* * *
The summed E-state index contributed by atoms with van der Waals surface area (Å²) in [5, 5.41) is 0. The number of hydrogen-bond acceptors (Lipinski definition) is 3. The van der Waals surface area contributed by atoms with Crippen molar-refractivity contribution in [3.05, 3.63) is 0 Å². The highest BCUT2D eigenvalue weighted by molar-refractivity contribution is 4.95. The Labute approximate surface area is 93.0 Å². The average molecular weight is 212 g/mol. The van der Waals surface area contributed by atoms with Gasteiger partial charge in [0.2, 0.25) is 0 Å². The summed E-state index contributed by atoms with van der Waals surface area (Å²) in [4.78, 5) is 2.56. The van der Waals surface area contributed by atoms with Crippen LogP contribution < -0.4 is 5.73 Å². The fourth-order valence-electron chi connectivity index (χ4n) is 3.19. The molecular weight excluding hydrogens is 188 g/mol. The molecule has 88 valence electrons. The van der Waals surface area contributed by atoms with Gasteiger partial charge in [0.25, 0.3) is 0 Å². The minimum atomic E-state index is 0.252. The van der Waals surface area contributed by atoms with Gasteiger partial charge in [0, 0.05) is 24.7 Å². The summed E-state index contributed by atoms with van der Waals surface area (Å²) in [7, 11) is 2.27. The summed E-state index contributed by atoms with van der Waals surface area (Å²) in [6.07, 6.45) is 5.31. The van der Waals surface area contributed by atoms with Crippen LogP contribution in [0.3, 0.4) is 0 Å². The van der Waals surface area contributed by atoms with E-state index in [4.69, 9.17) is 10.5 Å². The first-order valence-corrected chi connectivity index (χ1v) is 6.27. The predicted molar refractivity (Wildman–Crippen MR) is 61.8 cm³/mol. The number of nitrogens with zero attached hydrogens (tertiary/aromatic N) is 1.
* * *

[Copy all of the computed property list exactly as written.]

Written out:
The summed E-state index contributed by atoms with van der Waals surface area (Å²) in [5, 5.41) is 0. The number of hydrogen-bond acceptors (Lipinski definition) is 3. The van der Waals surface area contributed by atoms with Crippen molar-refractivity contribution in [3.05, 3.63) is 0 Å². The highest BCUT2D eigenvalue weighted by molar-refractivity contribution is 4.95. The Labute approximate surface area is 93.0 Å². The average molecular weight is 212 g/mol. The van der Waals surface area contributed by atoms with Gasteiger partial charge in [0.2, 0.25) is 0 Å². The summed E-state index contributed by atoms with van der Waals surface area (Å²) in [4.78, 5) is 2.56. The van der Waals surface area contributed by atoms with Crippen LogP contribution < -0.4 is 5.73 Å². The fourth-order valence-electron chi connectivity index (χ4n) is 3.19. The molecular weight excluding hydrogens is 188 g/mol. The molecule has 88 valence electrons. The van der Waals surface area contributed by atoms with Gasteiger partial charge in [0.25, 0.3) is 0 Å². The minimum atomic E-state index is 0.252. The van der Waals surface area contributed by atoms with Gasteiger partial charge in [0, 0.05) is 24.7 Å². The summed E-state index contributed by atoms with van der Waals surface area (Å²) in [7, 11) is 2.27. The summed E-state index contributed by atoms with van der Waals surface area (Å²) in [6.07, 6.45) is 5.31. The van der Waals surface area contributed by atoms with Crippen LogP contribution in [0.3, 0.4) is 0 Å². The van der Waals surface area contributed by atoms with E-state index in [4.69, 9.17) is 10.5 Å². The first-order valence-corrected chi connectivity index (χ1v) is 6.27. The predicted molar refractivity (Wildman–Crippen MR) is 61.8 cm³/mol. The number of nitrogens with zero attached hydrogens (tertiary/aromatic N) is 1.